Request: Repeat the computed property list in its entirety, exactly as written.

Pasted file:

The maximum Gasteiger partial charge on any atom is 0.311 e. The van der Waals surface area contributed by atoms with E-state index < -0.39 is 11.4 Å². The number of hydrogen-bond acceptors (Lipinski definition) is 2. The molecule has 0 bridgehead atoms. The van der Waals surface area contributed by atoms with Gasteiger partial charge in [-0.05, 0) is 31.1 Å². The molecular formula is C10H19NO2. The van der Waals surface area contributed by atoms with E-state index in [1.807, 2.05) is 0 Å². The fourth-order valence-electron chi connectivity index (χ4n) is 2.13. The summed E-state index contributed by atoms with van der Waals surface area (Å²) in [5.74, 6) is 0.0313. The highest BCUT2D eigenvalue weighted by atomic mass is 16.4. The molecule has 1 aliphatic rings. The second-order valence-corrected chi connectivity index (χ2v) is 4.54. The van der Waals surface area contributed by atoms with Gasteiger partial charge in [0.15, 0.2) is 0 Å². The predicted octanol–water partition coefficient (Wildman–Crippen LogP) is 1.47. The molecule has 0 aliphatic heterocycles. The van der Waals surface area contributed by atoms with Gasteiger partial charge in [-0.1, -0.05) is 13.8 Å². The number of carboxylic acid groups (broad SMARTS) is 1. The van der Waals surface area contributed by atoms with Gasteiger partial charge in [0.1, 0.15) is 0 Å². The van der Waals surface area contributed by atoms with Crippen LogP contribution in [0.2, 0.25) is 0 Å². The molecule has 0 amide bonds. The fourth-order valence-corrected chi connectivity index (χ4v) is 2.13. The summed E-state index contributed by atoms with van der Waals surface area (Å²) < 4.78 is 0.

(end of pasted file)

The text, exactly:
The maximum Gasteiger partial charge on any atom is 0.311 e. The van der Waals surface area contributed by atoms with E-state index < -0.39 is 11.4 Å². The number of hydrogen-bond acceptors (Lipinski definition) is 2. The molecule has 0 bridgehead atoms. The van der Waals surface area contributed by atoms with Gasteiger partial charge in [-0.05, 0) is 31.1 Å². The molecular formula is C10H19NO2. The van der Waals surface area contributed by atoms with E-state index in [1.807, 2.05) is 0 Å². The fourth-order valence-electron chi connectivity index (χ4n) is 2.13. The summed E-state index contributed by atoms with van der Waals surface area (Å²) in [5.74, 6) is 0.0313. The highest BCUT2D eigenvalue weighted by atomic mass is 16.4. The molecule has 1 aliphatic rings. The second-order valence-corrected chi connectivity index (χ2v) is 4.54. The van der Waals surface area contributed by atoms with Gasteiger partial charge in [0.15, 0.2) is 0 Å². The predicted octanol–water partition coefficient (Wildman–Crippen LogP) is 1.47. The molecule has 0 aliphatic heterocycles. The van der Waals surface area contributed by atoms with Gasteiger partial charge in [-0.1, -0.05) is 13.8 Å². The number of carboxylic acid groups (broad SMARTS) is 1. The van der Waals surface area contributed by atoms with Gasteiger partial charge in [0.1, 0.15) is 0 Å². The van der Waals surface area contributed by atoms with Crippen LogP contribution in [0.2, 0.25) is 0 Å². The molecule has 0 amide bonds. The fourth-order valence-corrected chi connectivity index (χ4v) is 2.13. The summed E-state index contributed by atoms with van der Waals surface area (Å²) < 4.78 is 0.